If you have an uncapped IHG certificate and don’t mind staying in a rather basic hotel with a loud A/C window unit, consider this place. But would I ever pay 45,000 IHG points for it? No way, Jose. Not even during holidays.
What about the other certificate?
One down, one more to go. My husband’s certificate won’t expire until middle of December, so we technically have plenty of time to figure out what to do with it. But once again, we’ve got so many travel plans in the fall, I just don’t see where it would fit in. I don’t want to drive two hours just to stay in a hotel for one night.
Holiday Inn Lido Beach is relatively close, but I don’t feel like going out of my way for it. We can simply pack a cooler in the trunk of our minivan, and drive to the coast for few hours on the weekend instead. Plus, I much prefer my own bed and a view that doesn’t include an old dirty sock.
As it turns out, soon we will need to spend one night near Salt Lake City airport. So, I figured I will burn IHG points+certificate and reserve three rooms for us and in-laws. And that’s what I did. It pains me to burn my precious unrestricted cert on an airport hotel that otherwise costs $95 all-in, but it seems like the most logical option. I don’t want to scramble at the last minute just to use up that one night locally, and irritate my husband in the process.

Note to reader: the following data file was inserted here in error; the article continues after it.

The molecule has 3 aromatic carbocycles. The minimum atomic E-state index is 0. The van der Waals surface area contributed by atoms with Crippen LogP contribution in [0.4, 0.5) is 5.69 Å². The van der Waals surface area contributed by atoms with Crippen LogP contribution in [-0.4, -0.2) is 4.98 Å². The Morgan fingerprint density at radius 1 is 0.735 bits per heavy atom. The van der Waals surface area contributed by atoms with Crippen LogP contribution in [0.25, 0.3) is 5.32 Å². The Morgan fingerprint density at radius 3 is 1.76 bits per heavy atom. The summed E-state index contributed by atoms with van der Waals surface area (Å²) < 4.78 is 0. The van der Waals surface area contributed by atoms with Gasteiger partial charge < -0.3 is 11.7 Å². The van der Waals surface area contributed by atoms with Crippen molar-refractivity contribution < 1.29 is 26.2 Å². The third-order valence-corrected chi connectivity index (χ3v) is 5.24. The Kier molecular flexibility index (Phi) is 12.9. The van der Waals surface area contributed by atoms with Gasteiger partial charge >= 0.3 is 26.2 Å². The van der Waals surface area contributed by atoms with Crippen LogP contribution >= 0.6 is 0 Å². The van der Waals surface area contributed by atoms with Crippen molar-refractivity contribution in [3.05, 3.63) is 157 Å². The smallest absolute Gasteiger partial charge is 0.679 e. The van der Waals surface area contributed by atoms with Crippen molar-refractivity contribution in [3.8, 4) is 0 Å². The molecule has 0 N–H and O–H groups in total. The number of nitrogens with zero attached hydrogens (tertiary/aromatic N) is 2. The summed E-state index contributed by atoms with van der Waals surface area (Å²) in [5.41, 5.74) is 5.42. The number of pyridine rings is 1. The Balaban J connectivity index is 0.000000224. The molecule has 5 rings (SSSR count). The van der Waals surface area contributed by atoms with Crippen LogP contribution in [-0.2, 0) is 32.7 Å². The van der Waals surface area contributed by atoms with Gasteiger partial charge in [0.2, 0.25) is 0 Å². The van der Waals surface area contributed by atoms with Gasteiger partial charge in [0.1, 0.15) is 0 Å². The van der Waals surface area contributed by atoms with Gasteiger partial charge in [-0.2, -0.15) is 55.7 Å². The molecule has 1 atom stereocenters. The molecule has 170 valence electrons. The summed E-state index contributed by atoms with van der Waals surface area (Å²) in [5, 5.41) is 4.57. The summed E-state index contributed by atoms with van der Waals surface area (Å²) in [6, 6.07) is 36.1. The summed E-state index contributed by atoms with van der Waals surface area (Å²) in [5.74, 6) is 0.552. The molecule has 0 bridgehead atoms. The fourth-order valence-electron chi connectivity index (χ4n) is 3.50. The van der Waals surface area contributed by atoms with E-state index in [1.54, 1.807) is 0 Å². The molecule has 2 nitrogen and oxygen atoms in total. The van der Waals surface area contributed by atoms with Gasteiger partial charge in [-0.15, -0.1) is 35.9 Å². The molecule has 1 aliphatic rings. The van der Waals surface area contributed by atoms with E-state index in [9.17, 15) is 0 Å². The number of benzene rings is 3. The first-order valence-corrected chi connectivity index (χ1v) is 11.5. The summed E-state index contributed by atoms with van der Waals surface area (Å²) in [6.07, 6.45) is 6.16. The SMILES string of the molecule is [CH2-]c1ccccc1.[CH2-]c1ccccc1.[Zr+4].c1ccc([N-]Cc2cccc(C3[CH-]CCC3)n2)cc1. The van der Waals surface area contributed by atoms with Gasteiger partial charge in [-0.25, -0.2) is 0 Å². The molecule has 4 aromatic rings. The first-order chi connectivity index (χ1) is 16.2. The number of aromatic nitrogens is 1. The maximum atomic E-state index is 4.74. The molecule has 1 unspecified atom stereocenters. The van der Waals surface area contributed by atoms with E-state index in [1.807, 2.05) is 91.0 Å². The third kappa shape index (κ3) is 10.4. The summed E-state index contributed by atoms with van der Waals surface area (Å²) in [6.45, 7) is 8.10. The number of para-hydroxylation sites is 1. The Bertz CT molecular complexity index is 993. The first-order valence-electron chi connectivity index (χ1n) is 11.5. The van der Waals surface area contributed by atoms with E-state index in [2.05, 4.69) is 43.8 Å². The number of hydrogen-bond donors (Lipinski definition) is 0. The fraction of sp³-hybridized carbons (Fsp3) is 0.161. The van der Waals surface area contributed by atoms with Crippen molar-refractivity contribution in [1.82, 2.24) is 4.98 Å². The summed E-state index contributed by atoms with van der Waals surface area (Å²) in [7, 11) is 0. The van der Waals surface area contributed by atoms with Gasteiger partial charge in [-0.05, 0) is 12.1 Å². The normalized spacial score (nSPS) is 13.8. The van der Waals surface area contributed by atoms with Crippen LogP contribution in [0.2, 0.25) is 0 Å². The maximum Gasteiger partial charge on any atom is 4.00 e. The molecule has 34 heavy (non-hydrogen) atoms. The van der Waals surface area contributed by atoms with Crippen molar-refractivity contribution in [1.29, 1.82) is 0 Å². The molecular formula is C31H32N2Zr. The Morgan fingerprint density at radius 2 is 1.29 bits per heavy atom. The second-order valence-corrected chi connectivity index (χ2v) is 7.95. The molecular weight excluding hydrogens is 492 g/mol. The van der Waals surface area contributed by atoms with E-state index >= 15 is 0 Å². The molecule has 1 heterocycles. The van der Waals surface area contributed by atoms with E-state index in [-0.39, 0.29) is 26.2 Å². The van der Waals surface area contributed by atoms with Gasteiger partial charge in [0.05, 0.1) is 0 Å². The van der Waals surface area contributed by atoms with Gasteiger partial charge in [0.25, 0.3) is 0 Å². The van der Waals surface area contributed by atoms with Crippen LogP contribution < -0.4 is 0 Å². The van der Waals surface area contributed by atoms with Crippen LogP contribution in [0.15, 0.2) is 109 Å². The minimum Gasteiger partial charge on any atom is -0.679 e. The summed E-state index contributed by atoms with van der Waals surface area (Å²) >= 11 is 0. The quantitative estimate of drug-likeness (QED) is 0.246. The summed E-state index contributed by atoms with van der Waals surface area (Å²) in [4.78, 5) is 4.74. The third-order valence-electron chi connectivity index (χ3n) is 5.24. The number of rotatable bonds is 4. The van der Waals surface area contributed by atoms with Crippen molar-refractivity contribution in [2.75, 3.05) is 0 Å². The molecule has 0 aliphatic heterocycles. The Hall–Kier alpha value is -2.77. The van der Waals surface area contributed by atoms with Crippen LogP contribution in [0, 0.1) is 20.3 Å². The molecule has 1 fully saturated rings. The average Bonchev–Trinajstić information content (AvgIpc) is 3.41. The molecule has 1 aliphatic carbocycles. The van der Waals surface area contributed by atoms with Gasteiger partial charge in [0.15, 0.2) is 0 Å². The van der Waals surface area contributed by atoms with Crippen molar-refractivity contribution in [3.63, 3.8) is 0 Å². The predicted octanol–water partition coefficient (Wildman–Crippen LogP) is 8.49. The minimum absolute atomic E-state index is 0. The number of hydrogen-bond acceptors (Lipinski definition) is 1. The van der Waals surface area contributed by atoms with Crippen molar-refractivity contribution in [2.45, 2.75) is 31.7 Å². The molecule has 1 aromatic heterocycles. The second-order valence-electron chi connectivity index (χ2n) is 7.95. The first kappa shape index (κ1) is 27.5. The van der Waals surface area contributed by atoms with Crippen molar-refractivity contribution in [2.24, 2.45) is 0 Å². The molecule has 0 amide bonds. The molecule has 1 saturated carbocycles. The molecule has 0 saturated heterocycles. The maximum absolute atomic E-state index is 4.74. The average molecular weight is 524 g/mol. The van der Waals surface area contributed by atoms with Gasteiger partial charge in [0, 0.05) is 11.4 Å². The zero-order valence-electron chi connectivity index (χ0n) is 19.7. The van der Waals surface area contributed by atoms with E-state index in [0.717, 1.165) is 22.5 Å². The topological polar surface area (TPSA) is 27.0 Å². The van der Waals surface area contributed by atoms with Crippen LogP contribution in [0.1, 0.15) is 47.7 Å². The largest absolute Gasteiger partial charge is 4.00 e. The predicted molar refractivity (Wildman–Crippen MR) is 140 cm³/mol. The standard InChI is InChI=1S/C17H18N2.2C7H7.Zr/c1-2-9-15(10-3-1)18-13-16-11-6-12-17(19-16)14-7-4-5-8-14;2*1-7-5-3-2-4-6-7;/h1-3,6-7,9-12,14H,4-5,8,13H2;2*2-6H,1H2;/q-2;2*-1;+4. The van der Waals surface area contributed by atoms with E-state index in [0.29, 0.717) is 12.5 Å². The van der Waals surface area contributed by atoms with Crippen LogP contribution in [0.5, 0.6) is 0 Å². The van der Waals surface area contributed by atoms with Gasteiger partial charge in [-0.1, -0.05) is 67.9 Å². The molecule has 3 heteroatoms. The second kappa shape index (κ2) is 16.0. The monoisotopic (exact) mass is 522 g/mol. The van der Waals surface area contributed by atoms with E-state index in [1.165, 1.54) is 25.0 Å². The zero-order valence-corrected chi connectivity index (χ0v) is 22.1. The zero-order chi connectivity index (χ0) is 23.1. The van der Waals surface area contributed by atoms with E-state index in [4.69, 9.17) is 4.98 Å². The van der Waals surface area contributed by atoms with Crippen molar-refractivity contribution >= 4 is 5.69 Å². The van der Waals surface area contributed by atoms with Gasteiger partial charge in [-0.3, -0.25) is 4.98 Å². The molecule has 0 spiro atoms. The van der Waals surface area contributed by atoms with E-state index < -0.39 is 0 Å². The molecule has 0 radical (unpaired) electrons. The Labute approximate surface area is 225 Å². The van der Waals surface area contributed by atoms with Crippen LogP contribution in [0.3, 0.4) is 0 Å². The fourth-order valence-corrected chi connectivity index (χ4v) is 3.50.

Bottom line is: $49 is a great deal for any decent hotel, and we happen to actually need to stay overnight near Salt Lake City. As counterintuitive as it sounds, using renewal certificates on airport stays is one of the best values when it comes to family travel. Usually, with vacation destination, you have a ton of other options: AirBnB, VRBO and so on. But nobody will be looking at AirBnB for a one-night stay near an airport.
Ranking renewal certificates
A few months ago Nancy wrote an excellent post comparing three renewal certificates: one from Marriott card (property that costs up to 35,000 points), one from IHG (up to 40,000 points) and one from Hyatt (Category 1-4). Her conclusion was the one I would make as well: “The correct winner in the battle of renewal certificates depends on you and your circumstances.”
When it comes to my family’s travel patterns, I would rank the certificates this way:
1) Marriott certificate (from personal Chase card or discontinued Amex SPG card, $95 annual fee).
Even with all the latest devaluations and merger frustrations, it’s not that hard to find a nice property that costs 35,000 points or less. Marriott also has an excellent footprint, a big deal for me. As a result, it shouldn’t be difficult to get at least $95 in value, thereby recouping the annual fee.